CNN reported yesterday: Court dismisses Pledge case; Atheist father cannot sue over use of 'Under God'.
The Supreme Court preserved the phrase "one nation, under God," in the Pledge of Allegiance, ruling Monday that a California atheist could not challenge the patriotic oath but sidestepping the broader question of separation of church and state. ... The high court's lengthy opinion overturns a ruling two years ago that the teacher-led pledge was unconstitutional in public schools. ... The [overruled] 9th U.S. Circuit Court of Appeals said the language of the First Amendment and the Supreme Court's precedents make clear that tax-supported schools cannot lend their imprimatur to a declaration of fealty of "one nation under God."...
Congress adopted the pledge as a secular, patriotic tribute in 1942, at the height of World War II. Congress added the phrase "under God" more than a decade later, in 1954, when the world had moved from hot war to cold. Supporters of the new wording said it would set the United States apart from godless communism.
This cartoon was directly inspired by a headline from Robert Tracinski's June 15th TIA Daily: "Supremes Punt on the Pledge". Tracinski wrote:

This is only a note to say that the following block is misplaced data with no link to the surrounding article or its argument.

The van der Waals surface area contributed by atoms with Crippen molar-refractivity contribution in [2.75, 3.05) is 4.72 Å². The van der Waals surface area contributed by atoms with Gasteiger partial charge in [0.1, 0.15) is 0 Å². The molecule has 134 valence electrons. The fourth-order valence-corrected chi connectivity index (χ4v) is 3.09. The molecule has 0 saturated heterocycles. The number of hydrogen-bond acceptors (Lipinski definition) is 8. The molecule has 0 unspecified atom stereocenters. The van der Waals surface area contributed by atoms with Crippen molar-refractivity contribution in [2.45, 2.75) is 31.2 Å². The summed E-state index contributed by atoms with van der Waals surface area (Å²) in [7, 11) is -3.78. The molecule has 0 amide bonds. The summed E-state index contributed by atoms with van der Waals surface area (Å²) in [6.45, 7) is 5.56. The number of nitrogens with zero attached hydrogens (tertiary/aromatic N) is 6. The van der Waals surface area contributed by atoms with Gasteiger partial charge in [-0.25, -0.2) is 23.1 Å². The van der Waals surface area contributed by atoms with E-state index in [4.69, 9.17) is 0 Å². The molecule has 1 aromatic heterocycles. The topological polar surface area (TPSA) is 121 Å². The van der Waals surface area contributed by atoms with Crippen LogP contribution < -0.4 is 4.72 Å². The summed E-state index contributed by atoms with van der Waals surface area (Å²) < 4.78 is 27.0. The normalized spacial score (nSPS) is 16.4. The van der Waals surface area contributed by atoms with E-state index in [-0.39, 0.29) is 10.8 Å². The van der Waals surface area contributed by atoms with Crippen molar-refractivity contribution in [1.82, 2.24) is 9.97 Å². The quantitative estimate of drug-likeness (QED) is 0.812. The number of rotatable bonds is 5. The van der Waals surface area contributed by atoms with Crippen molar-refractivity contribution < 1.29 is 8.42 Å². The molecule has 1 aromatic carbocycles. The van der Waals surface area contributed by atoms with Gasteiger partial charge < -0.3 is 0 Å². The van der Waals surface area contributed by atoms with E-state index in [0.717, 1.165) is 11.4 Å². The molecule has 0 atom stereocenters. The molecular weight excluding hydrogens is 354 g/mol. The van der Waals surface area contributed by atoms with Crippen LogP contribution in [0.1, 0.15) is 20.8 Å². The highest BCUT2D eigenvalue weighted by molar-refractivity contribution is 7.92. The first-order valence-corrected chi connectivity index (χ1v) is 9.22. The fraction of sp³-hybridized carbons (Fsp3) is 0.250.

Faced with the need for a controversial decision, the Supreme Court bravely dodges the issue, deciding (somewhat dubiously) that a girl's own father doesn't have standing to sue on her behalf. But when the court finally does make its decision, it is clear that there are at least four votes on the court for weakening the wall of separation between church and state.
From the CNN article: "Justice Antonin Scalia removed himself from participation in the case, presumably because of remarks he had made that seemed to telegraph his view that the pledge is constitutional. [...] Chief Justice William H. Rehnquist agreed with the outcome of the case, but still wrote separately to say that the Pledge as recited by schoolchildren does not violate the Constitution. Justices Sandra Day O'Connor and Clarence Thomas agreed with him."
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